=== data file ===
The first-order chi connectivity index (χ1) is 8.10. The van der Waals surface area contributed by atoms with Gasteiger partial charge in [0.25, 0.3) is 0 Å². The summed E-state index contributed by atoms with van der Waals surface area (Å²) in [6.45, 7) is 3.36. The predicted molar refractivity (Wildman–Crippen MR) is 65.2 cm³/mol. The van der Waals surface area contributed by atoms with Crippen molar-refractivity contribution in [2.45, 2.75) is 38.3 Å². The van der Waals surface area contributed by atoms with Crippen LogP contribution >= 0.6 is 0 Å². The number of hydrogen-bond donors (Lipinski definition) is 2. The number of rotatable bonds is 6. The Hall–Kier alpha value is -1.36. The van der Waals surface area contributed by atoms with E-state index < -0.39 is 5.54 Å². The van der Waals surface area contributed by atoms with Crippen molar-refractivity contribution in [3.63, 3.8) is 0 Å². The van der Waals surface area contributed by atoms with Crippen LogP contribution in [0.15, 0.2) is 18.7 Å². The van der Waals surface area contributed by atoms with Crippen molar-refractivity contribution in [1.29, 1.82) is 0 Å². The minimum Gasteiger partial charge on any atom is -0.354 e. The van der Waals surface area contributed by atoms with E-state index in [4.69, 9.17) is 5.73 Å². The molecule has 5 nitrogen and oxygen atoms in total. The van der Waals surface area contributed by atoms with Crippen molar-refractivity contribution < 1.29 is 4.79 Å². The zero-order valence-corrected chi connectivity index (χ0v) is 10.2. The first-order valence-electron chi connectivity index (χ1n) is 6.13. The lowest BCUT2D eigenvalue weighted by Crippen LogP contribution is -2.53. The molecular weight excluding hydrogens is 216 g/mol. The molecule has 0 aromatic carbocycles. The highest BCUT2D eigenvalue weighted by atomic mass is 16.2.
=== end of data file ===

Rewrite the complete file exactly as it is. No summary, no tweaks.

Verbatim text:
The first-order chi connectivity index (χ1) is 8.10. The van der Waals surface area contributed by atoms with Gasteiger partial charge in [0.25, 0.3) is 0 Å². The summed E-state index contributed by atoms with van der Waals surface area (Å²) in [6.45, 7) is 3.36. The predicted molar refractivity (Wildman–Crippen MR) is 65.2 cm³/mol. The van der Waals surface area contributed by atoms with Crippen molar-refractivity contribution in [2.45, 2.75) is 38.3 Å². The van der Waals surface area contributed by atoms with Crippen LogP contribution >= 0.6 is 0 Å². The number of hydrogen-bond donors (Lipinski definition) is 2. The number of rotatable bonds is 6. The Hall–Kier alpha value is -1.36. The van der Waals surface area contributed by atoms with E-state index < -0.39 is 5.54 Å². The van der Waals surface area contributed by atoms with Crippen molar-refractivity contribution in [3.63, 3.8) is 0 Å². The van der Waals surface area contributed by atoms with Crippen LogP contribution in [0.15, 0.2) is 18.7 Å². The van der Waals surface area contributed by atoms with Crippen molar-refractivity contribution in [1.29, 1.82) is 0 Å². The minimum Gasteiger partial charge on any atom is -0.354 e. The van der Waals surface area contributed by atoms with E-state index in [4.69, 9.17) is 5.73 Å². The molecule has 5 nitrogen and oxygen atoms in total. The van der Waals surface area contributed by atoms with Crippen molar-refractivity contribution < 1.29 is 4.79 Å². The zero-order valence-corrected chi connectivity index (χ0v) is 10.2. The first-order valence-electron chi connectivity index (χ1n) is 6.13. The lowest BCUT2D eigenvalue weighted by Crippen LogP contribution is -2.53. The molecular weight excluding hydrogens is 216 g/mol. The molecule has 0 aromatic carbocycles. The highest BCUT2D eigenvalue weighted by atomic mass is 16.2.